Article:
But the lyrics are not entirely dealing with John Lennon and St John. There is a third personage and that is the poet himself. This is apparent from the last verse where the object suddenly changes. One would expect the lyrics to read there ‘I pray the Lord his soul to keep’ referring either to the soul of John Lennon or St John, but instead the lyrics read ‘I pray the Lord my soul to keep’. The statement of the writer, Will Hermes, who sees the song as ’a prayer from one great artist to another and a reminder that Dylan now stands virtually alone among his 1960s peers’ takes it too far. True, the song certainly has many elements of a prayer, especially in the refrain, but not a prayer from one artist to another but rather of a prayer to the Lord above. In this prayer the poet expresses on the one hand the turmoil in his soul, not only about the senseless killing of John Lennon, but deep inside also the worries about the whereabouts of Lennon’s soul. It seems as if he now implicitly wrestles with the question: where do I stand among all this, what will happen to me? How will my soul end up? How will posterity look back on me? At the same time he finds great comfort in the other John, the Apostle. Although the sufferings of St John were immense, hard labor in the quarry mines on the isle of Patmos, St John’s light shines on in the book of Revelation and until the end of time. The fire of St Jon’s suffering has gone out out but the Light is never dying, it shines on and on and rolls on and on.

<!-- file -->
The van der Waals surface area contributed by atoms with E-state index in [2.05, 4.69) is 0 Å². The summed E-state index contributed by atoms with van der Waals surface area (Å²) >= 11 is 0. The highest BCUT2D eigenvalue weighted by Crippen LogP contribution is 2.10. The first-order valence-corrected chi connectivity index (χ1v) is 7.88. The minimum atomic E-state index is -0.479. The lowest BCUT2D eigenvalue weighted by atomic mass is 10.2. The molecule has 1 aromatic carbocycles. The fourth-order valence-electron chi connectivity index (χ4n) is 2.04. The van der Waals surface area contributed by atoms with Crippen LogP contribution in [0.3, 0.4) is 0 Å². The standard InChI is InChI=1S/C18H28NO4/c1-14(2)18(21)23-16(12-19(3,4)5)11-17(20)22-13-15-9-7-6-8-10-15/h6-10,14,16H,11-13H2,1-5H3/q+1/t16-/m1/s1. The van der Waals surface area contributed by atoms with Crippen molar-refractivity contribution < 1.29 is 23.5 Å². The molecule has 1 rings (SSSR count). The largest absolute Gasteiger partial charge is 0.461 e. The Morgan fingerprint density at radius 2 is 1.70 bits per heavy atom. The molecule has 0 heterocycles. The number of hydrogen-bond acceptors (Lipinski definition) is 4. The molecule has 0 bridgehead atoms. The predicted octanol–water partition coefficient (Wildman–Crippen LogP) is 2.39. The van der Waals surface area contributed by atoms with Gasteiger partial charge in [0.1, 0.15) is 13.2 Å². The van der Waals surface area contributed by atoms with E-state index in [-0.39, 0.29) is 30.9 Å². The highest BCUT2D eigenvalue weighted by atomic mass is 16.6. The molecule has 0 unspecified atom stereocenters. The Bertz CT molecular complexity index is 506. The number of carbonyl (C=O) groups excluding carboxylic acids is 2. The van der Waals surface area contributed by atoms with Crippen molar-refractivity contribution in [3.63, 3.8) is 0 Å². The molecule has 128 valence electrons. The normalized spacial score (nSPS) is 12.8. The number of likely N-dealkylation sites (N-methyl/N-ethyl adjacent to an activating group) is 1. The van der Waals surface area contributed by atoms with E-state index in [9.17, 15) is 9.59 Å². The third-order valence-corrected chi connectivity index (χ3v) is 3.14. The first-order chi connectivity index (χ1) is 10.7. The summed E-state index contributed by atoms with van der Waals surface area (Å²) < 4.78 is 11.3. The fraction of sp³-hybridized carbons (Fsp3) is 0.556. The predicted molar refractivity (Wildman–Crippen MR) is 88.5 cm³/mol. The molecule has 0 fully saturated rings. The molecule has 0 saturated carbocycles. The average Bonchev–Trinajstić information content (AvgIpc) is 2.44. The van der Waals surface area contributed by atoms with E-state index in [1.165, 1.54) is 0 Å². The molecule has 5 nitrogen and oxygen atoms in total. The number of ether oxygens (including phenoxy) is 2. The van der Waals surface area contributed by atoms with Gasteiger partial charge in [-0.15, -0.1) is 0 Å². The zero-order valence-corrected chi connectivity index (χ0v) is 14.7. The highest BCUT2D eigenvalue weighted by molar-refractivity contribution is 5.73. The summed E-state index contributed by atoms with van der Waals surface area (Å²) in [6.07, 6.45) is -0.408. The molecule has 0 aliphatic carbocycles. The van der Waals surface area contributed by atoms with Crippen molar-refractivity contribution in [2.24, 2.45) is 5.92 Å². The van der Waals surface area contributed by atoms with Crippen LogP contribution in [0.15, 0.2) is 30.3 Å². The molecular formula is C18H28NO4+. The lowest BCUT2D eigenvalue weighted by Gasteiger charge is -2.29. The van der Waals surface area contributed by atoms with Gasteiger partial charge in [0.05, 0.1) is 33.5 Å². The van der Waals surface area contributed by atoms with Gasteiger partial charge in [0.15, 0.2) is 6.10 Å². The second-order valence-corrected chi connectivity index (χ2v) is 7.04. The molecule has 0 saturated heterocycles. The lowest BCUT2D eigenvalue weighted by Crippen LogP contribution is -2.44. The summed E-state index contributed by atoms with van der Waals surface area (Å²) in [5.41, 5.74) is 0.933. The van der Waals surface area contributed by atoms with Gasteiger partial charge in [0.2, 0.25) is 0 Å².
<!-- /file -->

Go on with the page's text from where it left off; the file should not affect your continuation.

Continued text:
Finally, Ellen Gunderson Traylor wrote a novel in 1970 called ‘John, Son of Thunder’. In Chapter 120 and 121 Gunderson Traylor describes the degrading circumstances under which St John –well over 90 years old - had to work as an exiled slave in the quarry mines on the isle of Patmos, in the year 95 AD.
Although words like: ‘Rags on your back just like any other slave, they tied your hands and they clamped your mouth’ seem to be taken almost literally from Homer’s ‘The Odyssey’ but words to that same effect are also in Ellen Gunderson Traylor’s novel and it is therefore not at all unlikely that Dylan read this harrowing novel..
In our next article we will delve deeper into the lyrics, in a verse to verse analysis, and we’ll see how we can piece all these things together. Please comment on this article by clicking on the button ‘reacties’ on the bottom of this page.